The Air Force Research Laboratory has invented an ingenious strategy to protect computer networks. The technology is available to businesses or entrepreneurs that would integrate it into new products or services.
Sophisticated cyberattacks are particularly acute on distributed, cloud-based networks. The traditional defensive security strategy is to use techniques such as perimeter-based firewalls, redundancy and replications, and encryption.
Air Force scientist Noor Ahmed has addressed the problem of malicious computer attacks on cloud networks with a proactive strategy of self-destruction and reincarnation of virtual machines (VMs), which are randomly destroyed and replaced.
The replacement VMs may be created on a different hardware platform with a different operating system. Attacks that begin on a destroyed machine are not likely to spread onto the replacement. Attacks are monitored at the hypervisor level of the cloud software.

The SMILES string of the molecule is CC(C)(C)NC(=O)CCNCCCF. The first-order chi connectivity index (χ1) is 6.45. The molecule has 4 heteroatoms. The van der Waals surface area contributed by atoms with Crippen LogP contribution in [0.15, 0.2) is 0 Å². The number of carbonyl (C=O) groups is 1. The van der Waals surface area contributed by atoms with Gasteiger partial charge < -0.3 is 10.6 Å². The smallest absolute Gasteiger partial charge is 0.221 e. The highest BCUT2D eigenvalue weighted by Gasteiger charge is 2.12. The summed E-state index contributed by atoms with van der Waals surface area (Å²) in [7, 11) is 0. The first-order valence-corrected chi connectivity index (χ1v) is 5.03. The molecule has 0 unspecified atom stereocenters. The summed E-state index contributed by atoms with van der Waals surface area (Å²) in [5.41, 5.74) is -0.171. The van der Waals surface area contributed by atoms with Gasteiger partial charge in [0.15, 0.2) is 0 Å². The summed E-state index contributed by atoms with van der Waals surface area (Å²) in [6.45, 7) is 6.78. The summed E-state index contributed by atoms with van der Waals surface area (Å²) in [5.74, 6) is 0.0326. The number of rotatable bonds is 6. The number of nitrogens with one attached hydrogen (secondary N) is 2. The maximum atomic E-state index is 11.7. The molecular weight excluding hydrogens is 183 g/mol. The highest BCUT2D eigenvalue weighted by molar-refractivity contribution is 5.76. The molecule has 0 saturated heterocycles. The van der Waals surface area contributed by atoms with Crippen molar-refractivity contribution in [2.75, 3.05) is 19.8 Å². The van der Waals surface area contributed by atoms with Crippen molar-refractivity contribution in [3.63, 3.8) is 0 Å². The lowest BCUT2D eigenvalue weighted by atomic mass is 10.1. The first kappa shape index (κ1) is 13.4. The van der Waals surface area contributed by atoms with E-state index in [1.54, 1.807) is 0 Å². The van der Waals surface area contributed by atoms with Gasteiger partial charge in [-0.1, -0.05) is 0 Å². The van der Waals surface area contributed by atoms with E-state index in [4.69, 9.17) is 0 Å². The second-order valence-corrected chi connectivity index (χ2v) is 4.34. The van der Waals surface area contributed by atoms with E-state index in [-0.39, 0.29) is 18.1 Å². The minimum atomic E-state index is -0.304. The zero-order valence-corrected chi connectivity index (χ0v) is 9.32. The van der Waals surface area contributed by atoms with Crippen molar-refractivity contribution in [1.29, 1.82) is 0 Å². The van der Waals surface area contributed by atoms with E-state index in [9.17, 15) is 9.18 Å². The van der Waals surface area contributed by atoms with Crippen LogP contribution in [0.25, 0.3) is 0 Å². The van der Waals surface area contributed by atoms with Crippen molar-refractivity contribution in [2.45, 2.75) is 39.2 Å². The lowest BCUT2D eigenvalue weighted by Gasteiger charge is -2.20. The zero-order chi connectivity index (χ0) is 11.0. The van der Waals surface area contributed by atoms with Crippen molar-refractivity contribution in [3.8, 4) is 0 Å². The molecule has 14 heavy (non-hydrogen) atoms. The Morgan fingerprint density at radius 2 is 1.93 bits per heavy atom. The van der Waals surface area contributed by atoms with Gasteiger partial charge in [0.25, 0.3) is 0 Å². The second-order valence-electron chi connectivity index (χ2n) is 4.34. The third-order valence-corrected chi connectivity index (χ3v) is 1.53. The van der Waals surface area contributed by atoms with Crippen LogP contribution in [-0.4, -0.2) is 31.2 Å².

This strategy in combination with sophisticated attack monitoring schemes reduces or eliminates the need to keep one step ahead of sophisticated attacks.
The Moving Target Defense (MTD) increases the cost of an attack on a system and lowers the likelihood of success and the perceived benefit of compromising it. This goal is achieved by controlling a VMs exposure window of an attack by partitioning its runtime execution in time intervals, allowing VMs to run only with a predefined lifespan (as low as a minute) on heterogeneous platforms (i.e., different operating systems), while pro-actively monitoring their runtime below the operating system.
- The lifespan of each VM is sufficiently short so that attacks do not have time to begin, or if they begin, the VM is destroyed before the attack is detected
- This attack-resilient framework employs a defensive security strategy to narrow the window of their vulnerability from hours/days to minutes/seconds
- Businesses can productize the technoloy by licensing US patent application 20180332073 from the Air Force
- Businesses that license the technology may collaborate with Air Force inventors on technical matters
- License fees paid to the Air Force are negotiable during the license application
- TechLink navigates businesses through licensing at no cost